Invasive Species Compendium

Detailed coverage of invasive species threatening livelihoods and the environment worldwide

Abstract

Efficient use of sentinel sites: detection of invasive honeybee pests and diseases in the UK.

Abstract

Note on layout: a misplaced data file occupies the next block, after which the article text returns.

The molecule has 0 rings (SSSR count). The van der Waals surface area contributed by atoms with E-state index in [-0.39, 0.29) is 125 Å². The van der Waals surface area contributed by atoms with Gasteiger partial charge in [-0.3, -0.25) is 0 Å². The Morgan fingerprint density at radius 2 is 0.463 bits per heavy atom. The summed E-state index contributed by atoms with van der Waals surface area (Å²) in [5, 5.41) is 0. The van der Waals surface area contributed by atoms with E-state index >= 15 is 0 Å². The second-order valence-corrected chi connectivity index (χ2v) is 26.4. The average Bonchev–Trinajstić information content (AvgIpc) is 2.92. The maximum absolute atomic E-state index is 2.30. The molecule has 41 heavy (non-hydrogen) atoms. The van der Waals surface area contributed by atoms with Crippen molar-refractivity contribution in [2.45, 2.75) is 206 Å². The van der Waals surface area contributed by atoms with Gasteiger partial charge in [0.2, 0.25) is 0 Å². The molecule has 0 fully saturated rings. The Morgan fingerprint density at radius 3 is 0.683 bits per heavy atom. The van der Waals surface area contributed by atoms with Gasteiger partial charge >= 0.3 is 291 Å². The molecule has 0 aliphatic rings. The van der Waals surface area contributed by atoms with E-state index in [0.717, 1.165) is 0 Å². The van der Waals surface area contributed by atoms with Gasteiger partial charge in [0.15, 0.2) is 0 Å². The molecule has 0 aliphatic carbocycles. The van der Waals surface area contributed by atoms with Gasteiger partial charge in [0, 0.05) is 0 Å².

Sentinel sites, where problems can be identified early or investigated in detail, form an important part of planning for exotic disease outbreaks in humans, livestock and plants. Key questions are: how many sentinels are required, where should they be positioned and how effective are they at rapidly identifying new invasions? The sentinel apiary system for invasive honeybee pests and diseases illustrates the costs and benefits of such approaches. Here, we address these issues with two mathematical modelling approaches. The first approach is generic and uses probabilistic arguments to calculate the average number of affected sites when an outbreak is first detected, providing rapid and general insights that we have applied to a range of infectious diseases. The second approach uses a computationally intensive, stochastic, spatial model to simulate multiple outbreaks and to determine appropriate sentinel locations for UK apiaries. Both models quantify the anticipated increase in success of sentinel sites as their number increases and as non-sentinel sites become worse at detection; however, unexpectedly sentinels perform relatively better for faster growing outbreaks. Additionally, the spatial model allows us to quantify the substantial role that carefully positioned sentinels can play in the rapid detection of exotic invasions.